Ever caught yourself daydreaming of your next vacation or an old memory? Do you wonder what your idle thoughts throughout the day actually mean? If so, scientists at the University of Colorado Boulder have a free smartphone app that might help shed more light on how and why the mind wanders.
The “Where’s My Mind?” app, developed on campus by a team of researchers in CU-Boulder’s Institute of Cognitive Science and Department of Psychology and Neuroscience, periodically prompts smartphone users with questions about their thoughts at random moments during the day. Users are asked to characterize whatever is in their head, as well as their overall mood and level of focus on the task at hand.
“We’ve had an interest in studying the psychology of internal thought for quite a while,” said Jessica Andrews-Hanna, director of the Neuroscience of Thought and Emotion Lab at CU-Boulder’s Institute of Cognitive Science. “Internal thoughts are important because they can be the source of inspiration, happiness or planning, but can also fuel anxiety and stress. Little research has been done in this area thus far.”
While most psychology research focuses on studying thoughts while a person performs a conscious task or recalls a particular memory, the goal of this app is to be more spontaneous and tap into the seemingly inconsequential wanderings of the brain throughout the day.
Akin to a fitness tracker for the mind, the app periodically logs the user’s thoughts and feelings over the course of weeks and months, allowing them to see long-term patterns in their own thinking and quantify how often their mind wanders during a given period.
The app is just one component of a larger research project designed to compile data on mind wandering—information that might eventually help researchers better understand the underlying mechanisms of helpful and unhelpful forms of mind wandering.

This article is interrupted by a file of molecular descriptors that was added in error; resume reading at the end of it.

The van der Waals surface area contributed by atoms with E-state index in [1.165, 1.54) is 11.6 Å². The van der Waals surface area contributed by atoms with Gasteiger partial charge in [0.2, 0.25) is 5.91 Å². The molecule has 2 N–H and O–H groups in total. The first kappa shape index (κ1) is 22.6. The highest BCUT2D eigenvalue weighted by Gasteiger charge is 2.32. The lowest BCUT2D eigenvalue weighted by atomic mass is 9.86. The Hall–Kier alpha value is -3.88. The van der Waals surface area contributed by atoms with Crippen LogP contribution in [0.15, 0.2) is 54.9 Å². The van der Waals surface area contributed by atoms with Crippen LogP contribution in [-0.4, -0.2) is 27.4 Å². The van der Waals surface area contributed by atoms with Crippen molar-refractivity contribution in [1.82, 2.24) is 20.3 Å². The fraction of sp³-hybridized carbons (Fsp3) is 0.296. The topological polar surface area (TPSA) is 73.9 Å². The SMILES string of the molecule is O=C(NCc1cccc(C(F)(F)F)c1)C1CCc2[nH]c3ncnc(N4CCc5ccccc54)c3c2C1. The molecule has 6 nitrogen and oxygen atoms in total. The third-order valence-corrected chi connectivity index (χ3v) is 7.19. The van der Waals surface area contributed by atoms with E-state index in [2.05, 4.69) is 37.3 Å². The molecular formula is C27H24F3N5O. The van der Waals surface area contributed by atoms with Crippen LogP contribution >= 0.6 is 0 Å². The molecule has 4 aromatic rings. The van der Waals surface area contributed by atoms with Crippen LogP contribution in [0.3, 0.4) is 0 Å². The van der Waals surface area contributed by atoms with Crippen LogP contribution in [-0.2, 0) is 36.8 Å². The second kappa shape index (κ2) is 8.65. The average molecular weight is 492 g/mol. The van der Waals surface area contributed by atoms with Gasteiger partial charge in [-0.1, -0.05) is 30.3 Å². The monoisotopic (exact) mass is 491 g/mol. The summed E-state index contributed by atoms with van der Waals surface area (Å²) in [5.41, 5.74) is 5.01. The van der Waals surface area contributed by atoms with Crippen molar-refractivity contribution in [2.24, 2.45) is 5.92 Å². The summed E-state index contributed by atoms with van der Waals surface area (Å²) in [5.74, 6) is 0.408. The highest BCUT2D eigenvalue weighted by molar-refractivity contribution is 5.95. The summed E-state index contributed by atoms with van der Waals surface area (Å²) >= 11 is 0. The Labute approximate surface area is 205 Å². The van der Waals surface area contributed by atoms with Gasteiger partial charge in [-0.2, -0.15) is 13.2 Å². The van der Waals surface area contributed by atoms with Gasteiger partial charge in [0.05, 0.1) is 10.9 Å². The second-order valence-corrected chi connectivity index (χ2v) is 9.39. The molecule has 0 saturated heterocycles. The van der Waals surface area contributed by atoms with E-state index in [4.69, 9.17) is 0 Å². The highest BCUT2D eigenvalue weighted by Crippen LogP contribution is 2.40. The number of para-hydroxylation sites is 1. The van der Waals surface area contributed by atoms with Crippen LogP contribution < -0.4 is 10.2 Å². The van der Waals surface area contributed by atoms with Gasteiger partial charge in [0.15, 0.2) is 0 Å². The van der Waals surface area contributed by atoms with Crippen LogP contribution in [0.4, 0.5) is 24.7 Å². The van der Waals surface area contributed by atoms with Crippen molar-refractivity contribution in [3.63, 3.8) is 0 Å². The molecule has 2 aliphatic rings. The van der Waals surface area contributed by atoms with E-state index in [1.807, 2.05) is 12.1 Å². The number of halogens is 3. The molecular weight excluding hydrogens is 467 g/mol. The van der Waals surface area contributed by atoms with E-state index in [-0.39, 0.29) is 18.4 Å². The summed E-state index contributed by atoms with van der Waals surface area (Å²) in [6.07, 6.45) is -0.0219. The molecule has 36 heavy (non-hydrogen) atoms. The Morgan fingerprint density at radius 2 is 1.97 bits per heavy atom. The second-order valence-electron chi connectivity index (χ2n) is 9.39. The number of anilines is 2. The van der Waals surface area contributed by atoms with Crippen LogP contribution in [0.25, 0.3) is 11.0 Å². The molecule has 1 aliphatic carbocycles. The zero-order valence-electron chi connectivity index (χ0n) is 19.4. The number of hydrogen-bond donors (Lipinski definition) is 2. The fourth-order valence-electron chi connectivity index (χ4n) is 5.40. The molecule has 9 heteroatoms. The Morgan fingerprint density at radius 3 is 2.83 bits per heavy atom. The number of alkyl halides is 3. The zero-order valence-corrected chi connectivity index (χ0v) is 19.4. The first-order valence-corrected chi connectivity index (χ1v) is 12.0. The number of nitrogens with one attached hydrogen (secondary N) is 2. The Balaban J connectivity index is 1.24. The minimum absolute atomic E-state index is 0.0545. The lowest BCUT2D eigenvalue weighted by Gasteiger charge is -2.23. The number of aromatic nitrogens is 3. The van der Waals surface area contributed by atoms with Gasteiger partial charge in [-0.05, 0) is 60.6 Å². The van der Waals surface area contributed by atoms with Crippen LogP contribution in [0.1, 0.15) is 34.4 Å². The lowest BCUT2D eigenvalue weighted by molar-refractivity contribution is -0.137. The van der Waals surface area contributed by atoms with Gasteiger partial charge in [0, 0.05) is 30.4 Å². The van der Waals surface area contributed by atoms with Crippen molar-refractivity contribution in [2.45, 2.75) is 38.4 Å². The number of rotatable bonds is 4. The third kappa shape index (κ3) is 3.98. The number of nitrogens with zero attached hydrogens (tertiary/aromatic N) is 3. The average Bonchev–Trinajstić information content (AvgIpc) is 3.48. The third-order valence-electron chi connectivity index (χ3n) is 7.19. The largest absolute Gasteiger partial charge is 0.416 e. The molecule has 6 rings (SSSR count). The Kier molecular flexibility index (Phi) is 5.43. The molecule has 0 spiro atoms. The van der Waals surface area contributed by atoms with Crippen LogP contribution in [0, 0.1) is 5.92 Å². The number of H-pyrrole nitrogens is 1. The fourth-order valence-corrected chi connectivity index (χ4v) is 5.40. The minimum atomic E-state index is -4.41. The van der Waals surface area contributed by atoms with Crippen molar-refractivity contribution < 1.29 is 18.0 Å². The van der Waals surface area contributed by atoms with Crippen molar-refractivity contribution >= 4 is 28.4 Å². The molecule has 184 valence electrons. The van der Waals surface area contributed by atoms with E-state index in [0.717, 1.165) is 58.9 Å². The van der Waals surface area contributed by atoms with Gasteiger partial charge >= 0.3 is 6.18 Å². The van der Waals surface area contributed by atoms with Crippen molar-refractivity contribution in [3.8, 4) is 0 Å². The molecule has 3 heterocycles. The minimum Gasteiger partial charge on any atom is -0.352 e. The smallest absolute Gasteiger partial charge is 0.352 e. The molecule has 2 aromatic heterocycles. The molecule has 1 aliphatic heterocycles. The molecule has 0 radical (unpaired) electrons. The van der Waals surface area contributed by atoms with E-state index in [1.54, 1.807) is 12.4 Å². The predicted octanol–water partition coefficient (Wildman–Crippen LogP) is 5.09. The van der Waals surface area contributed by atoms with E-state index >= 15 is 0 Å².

“We are keeping track of how people respond to the app in their everyday lives, which allows us to establish norms and baselines that could prove extremely useful,” said Joanna Arch, an assistant professor in the Department of Psychology and Neuroscience at CU-Boulder.
The resulting data set could provide a starting point for future studies on the content, the emotions and the temporal (i.e. how often people think of the past, the present or the future) components of internal thought.
“Aside from the anticipated benefits to the user and the field of psychology, we think this app will be exciting to CU-Boulder and CU's alumni because, to our knowledge, it's one of CU's first university-supported research apps,” said Andrews-Hanna.
Along with Sarel Van Vuuren, an associate research professor, and Nattawut Ngampatipatpong, a Senior Professional Research Assistant in ICS’s Interactive Assistance Lab, the team worked with CU's Office of Industry Collaboration and the Technology Transfer Office to get the app published in the Google Play Store.
The app is currently available to download on Android platforms and an Apple iOS edition is in the works for the future.
This research is being supported by the Templeton Foundation and the Brain and Behavioral Research Foundation.